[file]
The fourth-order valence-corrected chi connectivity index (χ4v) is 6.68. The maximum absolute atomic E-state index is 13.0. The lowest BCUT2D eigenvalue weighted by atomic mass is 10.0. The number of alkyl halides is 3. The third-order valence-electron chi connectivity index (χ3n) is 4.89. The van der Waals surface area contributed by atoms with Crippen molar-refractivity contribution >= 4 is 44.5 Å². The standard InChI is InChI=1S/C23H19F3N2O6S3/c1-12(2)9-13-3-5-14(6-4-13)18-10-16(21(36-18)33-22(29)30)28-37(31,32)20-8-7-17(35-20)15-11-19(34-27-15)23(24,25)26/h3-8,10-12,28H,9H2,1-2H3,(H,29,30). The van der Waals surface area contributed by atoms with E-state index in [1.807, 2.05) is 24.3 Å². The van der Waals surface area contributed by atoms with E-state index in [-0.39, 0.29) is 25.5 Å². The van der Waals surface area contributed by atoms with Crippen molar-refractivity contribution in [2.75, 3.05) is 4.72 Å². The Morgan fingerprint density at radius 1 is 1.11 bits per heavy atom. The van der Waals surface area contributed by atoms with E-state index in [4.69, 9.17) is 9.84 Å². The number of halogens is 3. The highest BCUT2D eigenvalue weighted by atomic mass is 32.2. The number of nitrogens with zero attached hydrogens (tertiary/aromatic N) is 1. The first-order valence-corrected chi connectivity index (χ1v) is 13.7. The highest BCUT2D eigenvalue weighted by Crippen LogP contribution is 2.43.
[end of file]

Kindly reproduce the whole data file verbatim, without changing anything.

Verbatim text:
The fourth-order valence-corrected chi connectivity index (χ4v) is 6.68. The maximum absolute atomic E-state index is 13.0. The lowest BCUT2D eigenvalue weighted by atomic mass is 10.0. The number of alkyl halides is 3. The third-order valence-electron chi connectivity index (χ3n) is 4.89. The van der Waals surface area contributed by atoms with Crippen molar-refractivity contribution >= 4 is 44.5 Å². The standard InChI is InChI=1S/C23H19F3N2O6S3/c1-12(2)9-13-3-5-14(6-4-13)18-10-16(21(36-18)33-22(29)30)28-37(31,32)20-8-7-17(35-20)15-11-19(34-27-15)23(24,25)26/h3-8,10-12,28H,9H2,1-2H3,(H,29,30). The van der Waals surface area contributed by atoms with E-state index in [1.807, 2.05) is 24.3 Å². The van der Waals surface area contributed by atoms with E-state index in [-0.39, 0.29) is 25.5 Å². The van der Waals surface area contributed by atoms with Crippen molar-refractivity contribution in [2.75, 3.05) is 4.72 Å². The Morgan fingerprint density at radius 1 is 1.11 bits per heavy atom. The van der Waals surface area contributed by atoms with E-state index in [4.69, 9.17) is 9.84 Å². The number of halogens is 3. The highest BCUT2D eigenvalue weighted by atomic mass is 32.2. The number of nitrogens with zero attached hydrogens (tertiary/aromatic N) is 1. The first-order valence-corrected chi connectivity index (χ1v) is 13.7. The highest BCUT2D eigenvalue weighted by Crippen LogP contribution is 2.43.